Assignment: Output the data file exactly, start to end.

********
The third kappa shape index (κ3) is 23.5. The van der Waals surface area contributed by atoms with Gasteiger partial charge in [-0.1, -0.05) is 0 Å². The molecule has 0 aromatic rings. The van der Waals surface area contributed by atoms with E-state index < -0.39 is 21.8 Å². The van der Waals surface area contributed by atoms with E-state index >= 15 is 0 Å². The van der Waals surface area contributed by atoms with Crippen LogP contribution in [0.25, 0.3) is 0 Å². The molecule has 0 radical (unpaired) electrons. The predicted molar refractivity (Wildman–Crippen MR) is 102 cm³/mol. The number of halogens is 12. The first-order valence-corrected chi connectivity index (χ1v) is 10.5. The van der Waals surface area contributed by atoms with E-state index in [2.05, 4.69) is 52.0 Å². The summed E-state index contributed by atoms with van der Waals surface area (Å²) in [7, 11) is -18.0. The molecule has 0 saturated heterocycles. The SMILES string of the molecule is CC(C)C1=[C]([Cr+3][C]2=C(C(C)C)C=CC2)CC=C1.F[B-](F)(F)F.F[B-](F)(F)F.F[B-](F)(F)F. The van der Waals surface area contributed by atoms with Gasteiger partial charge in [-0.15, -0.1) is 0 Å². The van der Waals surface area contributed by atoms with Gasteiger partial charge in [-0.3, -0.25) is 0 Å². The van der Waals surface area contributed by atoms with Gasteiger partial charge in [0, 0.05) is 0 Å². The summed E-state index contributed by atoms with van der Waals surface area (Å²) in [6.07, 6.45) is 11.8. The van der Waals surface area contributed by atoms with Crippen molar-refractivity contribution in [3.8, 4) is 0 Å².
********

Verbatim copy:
The third kappa shape index (κ3) is 23.5. The van der Waals surface area contributed by atoms with Gasteiger partial charge in [-0.1, -0.05) is 0 Å². The molecule has 0 aromatic rings. The van der Waals surface area contributed by atoms with E-state index < -0.39 is 21.8 Å². The van der Waals surface area contributed by atoms with E-state index >= 15 is 0 Å². The van der Waals surface area contributed by atoms with Crippen LogP contribution in [0.25, 0.3) is 0 Å². The molecule has 0 radical (unpaired) electrons. The predicted molar refractivity (Wildman–Crippen MR) is 102 cm³/mol. The number of halogens is 12. The first-order valence-corrected chi connectivity index (χ1v) is 10.5. The van der Waals surface area contributed by atoms with E-state index in [2.05, 4.69) is 52.0 Å². The summed E-state index contributed by atoms with van der Waals surface area (Å²) in [7, 11) is -18.0. The molecule has 0 saturated heterocycles. The SMILES string of the molecule is CC(C)C1=[C]([Cr+3][C]2=C(C(C)C)C=CC2)CC=C1.F[B-](F)(F)F.F[B-](F)(F)F.F[B-](F)(F)F. The van der Waals surface area contributed by atoms with Gasteiger partial charge in [-0.15, -0.1) is 0 Å². The van der Waals surface area contributed by atoms with Gasteiger partial charge in [-0.3, -0.25) is 0 Å². The van der Waals surface area contributed by atoms with Gasteiger partial charge in [0, 0.05) is 0 Å². The summed E-state index contributed by atoms with van der Waals surface area (Å²) in [6.07, 6.45) is 11.8. The van der Waals surface area contributed by atoms with Crippen molar-refractivity contribution in [3.8, 4) is 0 Å².